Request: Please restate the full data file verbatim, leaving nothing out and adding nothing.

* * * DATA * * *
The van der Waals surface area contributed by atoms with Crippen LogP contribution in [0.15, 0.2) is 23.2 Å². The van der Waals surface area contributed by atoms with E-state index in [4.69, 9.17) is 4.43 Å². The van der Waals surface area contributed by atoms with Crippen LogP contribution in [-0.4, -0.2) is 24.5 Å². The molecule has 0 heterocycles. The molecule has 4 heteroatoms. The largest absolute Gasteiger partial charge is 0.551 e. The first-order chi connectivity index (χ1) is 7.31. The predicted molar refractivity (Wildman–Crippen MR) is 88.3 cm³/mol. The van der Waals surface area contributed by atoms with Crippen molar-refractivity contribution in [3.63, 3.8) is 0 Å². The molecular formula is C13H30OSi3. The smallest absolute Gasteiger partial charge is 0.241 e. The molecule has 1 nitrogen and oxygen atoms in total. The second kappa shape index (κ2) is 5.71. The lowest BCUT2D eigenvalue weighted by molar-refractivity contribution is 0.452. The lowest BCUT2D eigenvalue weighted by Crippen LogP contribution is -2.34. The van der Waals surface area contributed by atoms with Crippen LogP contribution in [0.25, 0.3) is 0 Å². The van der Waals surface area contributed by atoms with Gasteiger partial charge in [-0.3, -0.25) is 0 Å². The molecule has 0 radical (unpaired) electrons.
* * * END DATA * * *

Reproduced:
The van der Waals surface area contributed by atoms with Crippen LogP contribution in [0.15, 0.2) is 23.2 Å². The van der Waals surface area contributed by atoms with E-state index in [4.69, 9.17) is 4.43 Å². The van der Waals surface area contributed by atoms with Crippen LogP contribution in [-0.4, -0.2) is 24.5 Å². The molecule has 0 heterocycles. The molecule has 4 heteroatoms. The largest absolute Gasteiger partial charge is 0.551 e. The first-order chi connectivity index (χ1) is 7.31. The predicted molar refractivity (Wildman–Crippen MR) is 88.3 cm³/mol. The van der Waals surface area contributed by atoms with Crippen molar-refractivity contribution in [3.63, 3.8) is 0 Å². The molecular formula is C13H30OSi3. The smallest absolute Gasteiger partial charge is 0.241 e. The molecule has 1 nitrogen and oxygen atoms in total. The second kappa shape index (κ2) is 5.71. The lowest BCUT2D eigenvalue weighted by molar-refractivity contribution is 0.452. The lowest BCUT2D eigenvalue weighted by Crippen LogP contribution is -2.34. The van der Waals surface area contributed by atoms with Crippen LogP contribution in [0.25, 0.3) is 0 Å². The van der Waals surface area contributed by atoms with Gasteiger partial charge in [-0.3, -0.25) is 0 Å². The molecule has 0 radical (unpaired) electrons.